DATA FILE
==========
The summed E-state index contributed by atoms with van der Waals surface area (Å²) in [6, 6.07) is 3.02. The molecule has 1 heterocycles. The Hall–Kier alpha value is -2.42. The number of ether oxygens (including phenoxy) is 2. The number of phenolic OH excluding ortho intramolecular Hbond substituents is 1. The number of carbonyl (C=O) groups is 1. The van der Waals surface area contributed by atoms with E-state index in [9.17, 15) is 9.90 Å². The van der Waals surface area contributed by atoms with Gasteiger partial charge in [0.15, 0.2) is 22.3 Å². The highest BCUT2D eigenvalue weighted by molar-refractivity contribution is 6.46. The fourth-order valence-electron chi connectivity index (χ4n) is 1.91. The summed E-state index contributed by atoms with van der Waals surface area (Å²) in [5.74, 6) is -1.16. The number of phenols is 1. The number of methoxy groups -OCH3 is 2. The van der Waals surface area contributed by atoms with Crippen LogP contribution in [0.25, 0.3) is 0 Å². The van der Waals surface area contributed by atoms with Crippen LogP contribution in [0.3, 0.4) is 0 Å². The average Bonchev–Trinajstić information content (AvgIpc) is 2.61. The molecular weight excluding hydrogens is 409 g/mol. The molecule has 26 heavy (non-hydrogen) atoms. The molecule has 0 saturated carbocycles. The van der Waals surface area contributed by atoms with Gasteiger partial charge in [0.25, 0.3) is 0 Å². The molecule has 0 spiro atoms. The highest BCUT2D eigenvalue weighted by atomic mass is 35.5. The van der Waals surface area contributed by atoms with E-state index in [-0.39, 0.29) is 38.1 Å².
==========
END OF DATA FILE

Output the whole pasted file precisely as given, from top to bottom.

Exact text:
The summed E-state index contributed by atoms with van der Waals surface area (Å²) in [6, 6.07) is 3.02. The molecule has 1 heterocycles. The Hall–Kier alpha value is -2.42. The number of ether oxygens (including phenoxy) is 2. The number of phenolic OH excluding ortho intramolecular Hbond substituents is 1. The number of carbonyl (C=O) groups is 1. The van der Waals surface area contributed by atoms with E-state index in [9.17, 15) is 9.90 Å². The van der Waals surface area contributed by atoms with Gasteiger partial charge in [0.15, 0.2) is 22.3 Å². The highest BCUT2D eigenvalue weighted by molar-refractivity contribution is 6.46. The fourth-order valence-electron chi connectivity index (χ4n) is 1.91. The summed E-state index contributed by atoms with van der Waals surface area (Å²) in [5.74, 6) is -1.16. The number of phenols is 1. The number of methoxy groups -OCH3 is 2. The van der Waals surface area contributed by atoms with Crippen LogP contribution in [0.25, 0.3) is 0 Å². The van der Waals surface area contributed by atoms with Crippen LogP contribution in [0.3, 0.4) is 0 Å². The average Bonchev–Trinajstić information content (AvgIpc) is 2.61. The molecular weight excluding hydrogens is 409 g/mol. The molecule has 26 heavy (non-hydrogen) atoms. The molecule has 0 saturated carbocycles. The van der Waals surface area contributed by atoms with Gasteiger partial charge in [0.25, 0.3) is 0 Å². The molecule has 0 spiro atoms. The highest BCUT2D eigenvalue weighted by atomic mass is 35.5. The van der Waals surface area contributed by atoms with E-state index in [-0.39, 0.29) is 38.1 Å².